Jersey City-based Direct Edge has grown in just a few years into the nation's fourth-largest stock exchange, one of the new breed of electronic securities trading venues that are shaking up Wall Street.
Now, CEO William O'Brien is trying to wake up Wall Street to the need he sees for stronger regulatory oversight of stock trading, in order to restore investor confidence following a string of troubling stock trading glitches. The latest, on Aug. 1, cost Jersey City brokerage Knight Capital Group about $440 million, forcing it to obtain a $400 million bailout from a consortium of Wall Street firms. Knight is the former owner of Direct Edge; it currently has a nearly 20 percent stake in the exchange.
O'Brien said a stronger role for the U.S. Securities and Exchange Commission "will help inspire confidence. The average investor should know that people are working very hard to give them complete confidence that when they press that button, they are going to get a reasonable and rational result every time."
Saro Jahani, chief infor- mation officer of Direct Edge, is an electrical engineer with 25 years in computer network- ing who joined Direct Edge in 2011. He created a so-called "sandbox" —a kind of simula- tor where new software is test-driven before it goes live — for Direct Edge, and said investors needn't fear rogue computers running amok on Wall Street. "In reality, computers are doing what they are told to do. You have to control the process. My job is to create stable operations. We apply military precision here; that is my job," said Jahani, who in the 1990s worked with fullscale copies of Sweden's nuclear power plants.
Since O'Brien arrived more than five years ago, Direct Edge has grown from 19 employees to more than 130 today, and its market share has grown from about 1 percent of U.S. securities trading volume to about 10. Additionally, it handles more than 600 million shares of daily trading volume. As a private company, Direct Edge doesn't report revenue or profits, but said it has been profitable since the fourth quarter of 2007.
Direct Edge is ranked only behind the New York Stock Exchange, Nasdaq and third-ranked BATS, an upstart exchange launched in 2008.
"We're very proud to have done our part to make New Jersey the new Wall Street," O'Brien said.
The company is looking beyond New Jersey, too: In a major bid to move into the global arena, Direct Edge is seeking permission from Brazil to open a new stock ex- change in Rio de Janeiro to compete with the Sao Paulo exchange.
Founded in 1998 as Attain ECN, the company was purchased in 2005 by Knight Capital, which rebranded it as Direct Edge and spun it off in 2007 as an independent company now owned by a consortium including Knight, Citadel and Goldman Sachs. Direct Edge then secured SEC approval to become a stock exchange and, in July 2010, went live with two exchanges, EDGA and EDGX, which offer brokers and other stock traders a choice of pricing structure and trade execution. An advantage of becoming an exchange is that exchanges maintain public quotes derived by the Securities Information Processor, a continuous stream of real-time best bids, offers and last sales that traders pay for, with the exchanges splitting the profits.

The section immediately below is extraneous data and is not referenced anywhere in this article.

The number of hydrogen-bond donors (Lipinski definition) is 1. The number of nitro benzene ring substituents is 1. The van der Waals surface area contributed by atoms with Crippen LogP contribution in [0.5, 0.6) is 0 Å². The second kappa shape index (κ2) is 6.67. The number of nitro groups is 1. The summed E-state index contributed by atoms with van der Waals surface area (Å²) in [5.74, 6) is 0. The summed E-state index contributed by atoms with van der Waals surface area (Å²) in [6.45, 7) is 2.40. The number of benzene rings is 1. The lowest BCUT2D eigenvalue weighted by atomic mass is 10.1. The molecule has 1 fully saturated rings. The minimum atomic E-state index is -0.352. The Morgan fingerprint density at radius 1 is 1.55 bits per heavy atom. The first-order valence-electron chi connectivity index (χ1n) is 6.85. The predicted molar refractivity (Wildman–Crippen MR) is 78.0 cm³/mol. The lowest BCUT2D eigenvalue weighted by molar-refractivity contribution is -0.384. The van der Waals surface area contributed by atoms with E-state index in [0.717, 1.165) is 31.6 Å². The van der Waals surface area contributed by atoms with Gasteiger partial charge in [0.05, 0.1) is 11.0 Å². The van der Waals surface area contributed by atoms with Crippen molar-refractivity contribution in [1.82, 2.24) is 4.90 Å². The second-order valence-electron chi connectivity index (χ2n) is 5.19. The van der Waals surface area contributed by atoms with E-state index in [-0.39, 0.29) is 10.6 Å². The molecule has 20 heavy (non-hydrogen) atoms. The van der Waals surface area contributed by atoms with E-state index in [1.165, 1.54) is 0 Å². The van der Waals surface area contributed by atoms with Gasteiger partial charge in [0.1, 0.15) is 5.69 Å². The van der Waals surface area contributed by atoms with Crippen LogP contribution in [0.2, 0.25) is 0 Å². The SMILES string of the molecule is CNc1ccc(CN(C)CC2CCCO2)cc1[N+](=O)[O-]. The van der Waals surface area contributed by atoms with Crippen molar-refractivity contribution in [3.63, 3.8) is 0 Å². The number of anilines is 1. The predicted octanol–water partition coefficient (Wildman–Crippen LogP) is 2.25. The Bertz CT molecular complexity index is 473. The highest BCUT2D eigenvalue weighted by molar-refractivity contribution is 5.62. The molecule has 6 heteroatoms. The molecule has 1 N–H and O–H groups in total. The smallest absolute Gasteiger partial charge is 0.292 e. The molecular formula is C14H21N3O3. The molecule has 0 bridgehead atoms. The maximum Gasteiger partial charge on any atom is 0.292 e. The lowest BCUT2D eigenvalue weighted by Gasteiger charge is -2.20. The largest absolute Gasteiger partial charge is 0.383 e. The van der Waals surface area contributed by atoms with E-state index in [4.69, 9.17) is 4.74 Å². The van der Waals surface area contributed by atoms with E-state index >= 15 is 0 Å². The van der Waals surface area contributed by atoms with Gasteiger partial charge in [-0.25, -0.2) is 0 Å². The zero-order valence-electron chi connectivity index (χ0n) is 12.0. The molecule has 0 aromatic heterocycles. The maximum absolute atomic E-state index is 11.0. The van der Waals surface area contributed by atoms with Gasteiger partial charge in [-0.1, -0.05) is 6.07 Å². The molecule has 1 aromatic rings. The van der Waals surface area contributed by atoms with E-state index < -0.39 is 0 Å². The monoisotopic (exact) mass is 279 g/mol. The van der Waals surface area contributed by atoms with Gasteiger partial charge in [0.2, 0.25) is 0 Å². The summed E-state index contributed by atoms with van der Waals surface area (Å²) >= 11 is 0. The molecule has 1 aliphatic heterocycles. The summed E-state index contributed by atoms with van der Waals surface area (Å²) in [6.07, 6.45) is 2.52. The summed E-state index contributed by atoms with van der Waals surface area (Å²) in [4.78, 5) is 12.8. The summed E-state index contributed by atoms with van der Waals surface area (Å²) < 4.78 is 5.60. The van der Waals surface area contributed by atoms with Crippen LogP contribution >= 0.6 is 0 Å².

Justin Schack, managing director, market structure analysis for Rosenblatt Securities, credits Direct Edge with being "a disruptive force in the U.S. exchange industry. They have used a semi-mutual ownership structure, pricing competition and some innovative market structure wrinkles to take some pretty significant market share from incumbent exchanges like NYSE and Nasdaq."
Schack said both Direct Edge and BATS were launched by large brokerage firms and proprietary trading firms seeking a competitive alternative to NYSE and Nasdaq. He noted that stock exchanges have historically been owned by member brokerage firms, and operated for their benefit. A key innovation by Direct Edge, Schack said, was launching two exchanges side by side to address different segments of the securities trading marketplace.
Bryan Harkins, chief operating officer, said Direct Edge "became a place where traders and brokers could lower their fees and take advantage of new product offerings. Just like any other business, the trading of stocks should be subject to competitive pressures."
Direct Edge is not immune to the businesses challenges facing all stock exchanges. Investors don't have to trade their securities over an exchange, and it's estimated that more than 30 percent of all trades occur in off-exchange trading platforms.
The technology that powers Direct Edge is housed in a data center in Secaucus; the company intends to relocate a backup facility in Clifton to the Chicago area in 2013, so Direct Edge won't be vulnerable if a disaster strikes the metropolitan area.
Stock trading glitches are getting more attention, but Rutgers University economics professor Bruce Mizrach said a research paper he co-authored with graduate student Cheng Gao shows that market breakdowns were as common in 1997 as in 2010.
Mizrach said it's significant that the SEC forced Knight Capital to suffer the losses from its technology glitch, rather than being allowed to reverse the errant trades. Mizrach said the securities industry needs an incentive to carefully manage technology and, "if we're not going to force them to eat the losses, then that's never going to happen."
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